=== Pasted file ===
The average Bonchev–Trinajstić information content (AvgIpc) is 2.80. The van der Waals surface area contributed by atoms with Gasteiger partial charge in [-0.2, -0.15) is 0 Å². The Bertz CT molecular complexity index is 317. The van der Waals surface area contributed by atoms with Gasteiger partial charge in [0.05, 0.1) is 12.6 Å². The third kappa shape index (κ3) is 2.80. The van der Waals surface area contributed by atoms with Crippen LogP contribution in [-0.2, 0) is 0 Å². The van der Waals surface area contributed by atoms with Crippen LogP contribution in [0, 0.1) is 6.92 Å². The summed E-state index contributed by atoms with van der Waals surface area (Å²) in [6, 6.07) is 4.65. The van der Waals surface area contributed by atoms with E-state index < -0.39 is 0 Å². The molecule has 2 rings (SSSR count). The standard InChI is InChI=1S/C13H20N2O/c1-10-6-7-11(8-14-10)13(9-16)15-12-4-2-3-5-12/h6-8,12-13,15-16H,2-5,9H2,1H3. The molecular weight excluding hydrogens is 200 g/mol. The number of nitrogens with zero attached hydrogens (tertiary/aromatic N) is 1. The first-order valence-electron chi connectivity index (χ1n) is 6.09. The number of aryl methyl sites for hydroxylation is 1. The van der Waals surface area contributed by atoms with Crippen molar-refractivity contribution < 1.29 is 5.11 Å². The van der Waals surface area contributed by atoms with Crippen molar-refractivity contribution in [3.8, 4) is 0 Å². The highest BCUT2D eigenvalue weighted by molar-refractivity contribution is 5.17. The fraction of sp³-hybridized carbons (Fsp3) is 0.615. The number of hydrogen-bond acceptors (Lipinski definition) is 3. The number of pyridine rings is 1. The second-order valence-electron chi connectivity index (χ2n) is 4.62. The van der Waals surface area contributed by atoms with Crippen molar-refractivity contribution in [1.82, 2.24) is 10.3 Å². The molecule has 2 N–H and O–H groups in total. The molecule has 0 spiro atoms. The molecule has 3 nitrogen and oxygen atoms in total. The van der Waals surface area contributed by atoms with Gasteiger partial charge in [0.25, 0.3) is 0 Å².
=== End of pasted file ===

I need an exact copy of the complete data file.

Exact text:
The average Bonchev–Trinajstić information content (AvgIpc) is 2.80. The van der Waals surface area contributed by atoms with Gasteiger partial charge in [-0.2, -0.15) is 0 Å². The Bertz CT molecular complexity index is 317. The van der Waals surface area contributed by atoms with Gasteiger partial charge in [0.05, 0.1) is 12.6 Å². The third kappa shape index (κ3) is 2.80. The van der Waals surface area contributed by atoms with Crippen LogP contribution in [-0.2, 0) is 0 Å². The van der Waals surface area contributed by atoms with Crippen LogP contribution in [0, 0.1) is 6.92 Å². The summed E-state index contributed by atoms with van der Waals surface area (Å²) in [6, 6.07) is 4.65. The van der Waals surface area contributed by atoms with E-state index < -0.39 is 0 Å². The molecule has 2 rings (SSSR count). The standard InChI is InChI=1S/C13H20N2O/c1-10-6-7-11(8-14-10)13(9-16)15-12-4-2-3-5-12/h6-8,12-13,15-16H,2-5,9H2,1H3. The molecular weight excluding hydrogens is 200 g/mol. The number of nitrogens with zero attached hydrogens (tertiary/aromatic N) is 1. The first-order valence-electron chi connectivity index (χ1n) is 6.09. The number of aryl methyl sites for hydroxylation is 1. The van der Waals surface area contributed by atoms with Crippen molar-refractivity contribution < 1.29 is 5.11 Å². The van der Waals surface area contributed by atoms with Crippen molar-refractivity contribution in [3.8, 4) is 0 Å². The highest BCUT2D eigenvalue weighted by molar-refractivity contribution is 5.17. The fraction of sp³-hybridized carbons (Fsp3) is 0.615. The number of hydrogen-bond acceptors (Lipinski definition) is 3. The number of pyridine rings is 1. The second-order valence-electron chi connectivity index (χ2n) is 4.62. The van der Waals surface area contributed by atoms with Crippen molar-refractivity contribution in [1.82, 2.24) is 10.3 Å². The molecule has 2 N–H and O–H groups in total. The molecule has 0 spiro atoms. The molecule has 3 nitrogen and oxygen atoms in total. The van der Waals surface area contributed by atoms with Gasteiger partial charge in [0.25, 0.3) is 0 Å².